From Mariannas Variety NewsMAJURO, Marshall Islands — A long-serving Papua New Guinea fisheries chief who is expected to step down this week was recognised Wednesday for “transforming fisheries” in his country and for his regional advocacy on behalf of island nations’ fishing interests.
Mon 03 Feb 2014
Mon 03 Feb 2014
Sylvester Pokajam, managing director of PNG’s National Fisheries Authority or NFA, is being replaced by deputy John Kasu in a move by the government’s cabinet, according to reports.
|Pokajam during his term as PNG fisheries chief.|
Pokajam has headed PNG’s fisheries office during a time of unprecedented expansion of domestic fish processing plants and played a key role in the development of the Parties to the Nauru Agreement or PNA fisheries bloc. He is reportedly the longest serving head of a government department, having held the NFA post for about 10 years through several governments.
“He ran a good organisation, which is reflected in the huge fisheries investments in PNG,” said Dr. Transform Aqorau on Wednesday.
Aqorau is the CEO of PNA, based in the Marshall Islands. “Sylvester deserves credit for transforming PNG fisheries.”
Aqorau, who is from the Solomon Islands, has worked in national fisheries in the Solomons, for the Forum Fisheries Agency and in recent years for PNA. “When I started in fisheries, there were no on-shore investments in PNG,” he said. But PNG now leverages the issuance of fishing licenses with investment requirements for distant water fishing nations. “He created an environment encouraging on-shore investments,” said Aqorau.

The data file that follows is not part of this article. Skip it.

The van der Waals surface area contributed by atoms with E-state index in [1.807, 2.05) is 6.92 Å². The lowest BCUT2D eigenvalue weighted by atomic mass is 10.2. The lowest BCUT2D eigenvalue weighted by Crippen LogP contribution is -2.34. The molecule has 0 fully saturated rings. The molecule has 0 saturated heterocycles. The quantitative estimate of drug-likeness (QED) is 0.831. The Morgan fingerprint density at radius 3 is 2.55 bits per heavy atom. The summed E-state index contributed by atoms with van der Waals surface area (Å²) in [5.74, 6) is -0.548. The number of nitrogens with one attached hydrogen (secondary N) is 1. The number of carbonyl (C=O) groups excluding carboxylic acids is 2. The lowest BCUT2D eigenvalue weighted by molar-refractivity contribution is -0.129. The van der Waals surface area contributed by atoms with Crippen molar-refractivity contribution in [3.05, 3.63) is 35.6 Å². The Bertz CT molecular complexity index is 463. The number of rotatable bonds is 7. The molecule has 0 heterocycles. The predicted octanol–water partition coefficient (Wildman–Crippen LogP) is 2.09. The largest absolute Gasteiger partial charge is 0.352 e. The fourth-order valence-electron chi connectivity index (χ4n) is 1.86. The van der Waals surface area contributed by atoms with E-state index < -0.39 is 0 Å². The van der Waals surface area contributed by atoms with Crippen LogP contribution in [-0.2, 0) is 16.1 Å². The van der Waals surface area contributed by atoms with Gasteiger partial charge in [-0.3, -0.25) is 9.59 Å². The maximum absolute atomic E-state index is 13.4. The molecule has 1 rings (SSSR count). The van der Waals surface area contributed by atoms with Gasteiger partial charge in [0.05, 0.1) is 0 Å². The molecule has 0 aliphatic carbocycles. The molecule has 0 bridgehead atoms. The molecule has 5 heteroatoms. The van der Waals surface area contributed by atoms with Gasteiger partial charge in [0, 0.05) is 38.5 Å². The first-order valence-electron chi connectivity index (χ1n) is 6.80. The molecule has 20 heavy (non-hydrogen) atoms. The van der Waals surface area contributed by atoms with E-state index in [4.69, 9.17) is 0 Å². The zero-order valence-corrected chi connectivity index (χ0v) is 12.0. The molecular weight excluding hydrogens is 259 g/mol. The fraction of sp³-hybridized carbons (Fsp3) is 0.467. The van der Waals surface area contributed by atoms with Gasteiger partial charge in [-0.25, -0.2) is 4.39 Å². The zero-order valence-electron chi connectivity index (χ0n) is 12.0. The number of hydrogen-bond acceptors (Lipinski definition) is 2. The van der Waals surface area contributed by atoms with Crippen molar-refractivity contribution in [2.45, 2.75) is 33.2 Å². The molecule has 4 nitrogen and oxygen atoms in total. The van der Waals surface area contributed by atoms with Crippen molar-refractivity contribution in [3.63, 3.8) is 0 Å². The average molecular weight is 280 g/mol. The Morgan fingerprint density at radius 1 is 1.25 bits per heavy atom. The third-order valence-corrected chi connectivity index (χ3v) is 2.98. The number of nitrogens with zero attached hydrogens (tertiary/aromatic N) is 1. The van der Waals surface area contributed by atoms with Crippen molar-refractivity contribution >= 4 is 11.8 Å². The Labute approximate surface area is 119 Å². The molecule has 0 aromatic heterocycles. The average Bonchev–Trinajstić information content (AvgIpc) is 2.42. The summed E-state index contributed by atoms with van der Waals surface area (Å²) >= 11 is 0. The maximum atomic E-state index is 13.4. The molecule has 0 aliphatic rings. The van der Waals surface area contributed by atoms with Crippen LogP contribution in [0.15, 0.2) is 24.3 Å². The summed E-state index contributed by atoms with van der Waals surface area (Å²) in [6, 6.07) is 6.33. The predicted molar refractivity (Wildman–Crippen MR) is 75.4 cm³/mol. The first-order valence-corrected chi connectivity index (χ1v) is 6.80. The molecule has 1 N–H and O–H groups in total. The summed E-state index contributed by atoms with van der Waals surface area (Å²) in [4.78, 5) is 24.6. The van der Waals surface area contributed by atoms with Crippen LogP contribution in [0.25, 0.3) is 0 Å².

But Pokajam was also keenly focused on fisheries work in the region, and put up NFA money to support regional stock assessments.
PNG fisheries’ money was crucial to fully establishing the Majuro-based PNA office that has helped quadruple revenue from fishing fees to the eight PNA member nations over the past four years. “In 2009, PNG put up $1 million to support establishment of the PNA office,” Aqorau said, adding Pokajam was outspoken in support of Pacific interests at international fisheries meetings. “We will miss his great advocacy for the Pacific islands,” said Aqorau. “He made his mark.”
Pokajam’s departure “will leave a big gap in the region,” said colleague Maurice Brownjohn, a founding member of the NFA board established in 1995 who continues on that board while currently working as commercial manager for the PNA, based in Majuro.